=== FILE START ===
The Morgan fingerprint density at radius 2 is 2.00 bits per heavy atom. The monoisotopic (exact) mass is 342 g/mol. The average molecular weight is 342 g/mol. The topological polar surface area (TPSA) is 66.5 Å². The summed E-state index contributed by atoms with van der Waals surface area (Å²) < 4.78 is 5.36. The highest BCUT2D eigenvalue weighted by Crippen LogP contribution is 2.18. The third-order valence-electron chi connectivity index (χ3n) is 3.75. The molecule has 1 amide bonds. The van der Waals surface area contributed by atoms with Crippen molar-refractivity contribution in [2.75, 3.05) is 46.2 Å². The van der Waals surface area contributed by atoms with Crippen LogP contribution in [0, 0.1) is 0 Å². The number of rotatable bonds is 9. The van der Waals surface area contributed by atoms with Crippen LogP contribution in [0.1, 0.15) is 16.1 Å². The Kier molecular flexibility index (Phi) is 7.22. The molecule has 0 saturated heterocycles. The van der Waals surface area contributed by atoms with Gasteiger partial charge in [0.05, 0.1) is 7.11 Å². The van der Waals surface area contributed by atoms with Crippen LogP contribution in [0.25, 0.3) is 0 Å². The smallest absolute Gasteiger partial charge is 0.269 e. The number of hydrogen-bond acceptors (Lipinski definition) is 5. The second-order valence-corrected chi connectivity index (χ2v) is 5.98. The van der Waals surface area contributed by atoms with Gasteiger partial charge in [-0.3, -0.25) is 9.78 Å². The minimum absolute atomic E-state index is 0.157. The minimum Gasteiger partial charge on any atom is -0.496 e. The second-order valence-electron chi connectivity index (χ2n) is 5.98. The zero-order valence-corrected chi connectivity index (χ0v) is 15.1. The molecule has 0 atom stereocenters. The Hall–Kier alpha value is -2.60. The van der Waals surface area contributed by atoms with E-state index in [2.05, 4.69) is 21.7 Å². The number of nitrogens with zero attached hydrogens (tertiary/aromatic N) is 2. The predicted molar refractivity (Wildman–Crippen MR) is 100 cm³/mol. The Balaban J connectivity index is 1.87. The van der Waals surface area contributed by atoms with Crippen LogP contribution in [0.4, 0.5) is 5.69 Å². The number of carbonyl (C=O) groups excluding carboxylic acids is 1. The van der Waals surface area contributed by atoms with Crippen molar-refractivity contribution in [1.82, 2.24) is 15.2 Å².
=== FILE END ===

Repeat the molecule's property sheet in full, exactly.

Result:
The Morgan fingerprint density at radius 2 is 2.00 bits per heavy atom. The monoisotopic (exact) mass is 342 g/mol. The average molecular weight is 342 g/mol. The topological polar surface area (TPSA) is 66.5 Å². The summed E-state index contributed by atoms with van der Waals surface area (Å²) < 4.78 is 5.36. The highest BCUT2D eigenvalue weighted by Crippen LogP contribution is 2.18. The third-order valence-electron chi connectivity index (χ3n) is 3.75. The molecule has 1 amide bonds. The van der Waals surface area contributed by atoms with Crippen molar-refractivity contribution in [2.75, 3.05) is 46.2 Å². The van der Waals surface area contributed by atoms with Crippen LogP contribution in [0, 0.1) is 0 Å². The number of rotatable bonds is 9. The van der Waals surface area contributed by atoms with Crippen LogP contribution in [0.1, 0.15) is 16.1 Å². The Kier molecular flexibility index (Phi) is 7.22. The molecule has 0 saturated heterocycles. The van der Waals surface area contributed by atoms with Gasteiger partial charge in [0.05, 0.1) is 7.11 Å². The van der Waals surface area contributed by atoms with Crippen LogP contribution in [0.25, 0.3) is 0 Å². The smallest absolute Gasteiger partial charge is 0.269 e. The number of hydrogen-bond acceptors (Lipinski definition) is 5. The second-order valence-corrected chi connectivity index (χ2v) is 5.98. The van der Waals surface area contributed by atoms with Gasteiger partial charge in [-0.3, -0.25) is 9.78 Å². The minimum absolute atomic E-state index is 0.157. The minimum Gasteiger partial charge on any atom is -0.496 e. The second-order valence-electron chi connectivity index (χ2n) is 5.98. The zero-order valence-corrected chi connectivity index (χ0v) is 15.1. The molecule has 0 atom stereocenters. The Hall–Kier alpha value is -2.60. The van der Waals surface area contributed by atoms with E-state index in [2.05, 4.69) is 21.7 Å². The number of nitrogens with zero attached hydrogens (tertiary/aromatic N) is 2. The predicted molar refractivity (Wildman–Crippen MR) is 100 cm³/mol. The Balaban J connectivity index is 1.87. The van der Waals surface area contributed by atoms with Crippen LogP contribution in [0.4, 0.5) is 5.69 Å². The number of carbonyl (C=O) groups excluding carboxylic acids is 1. The van der Waals surface area contributed by atoms with Crippen molar-refractivity contribution in [1.82, 2.24) is 15.2 Å².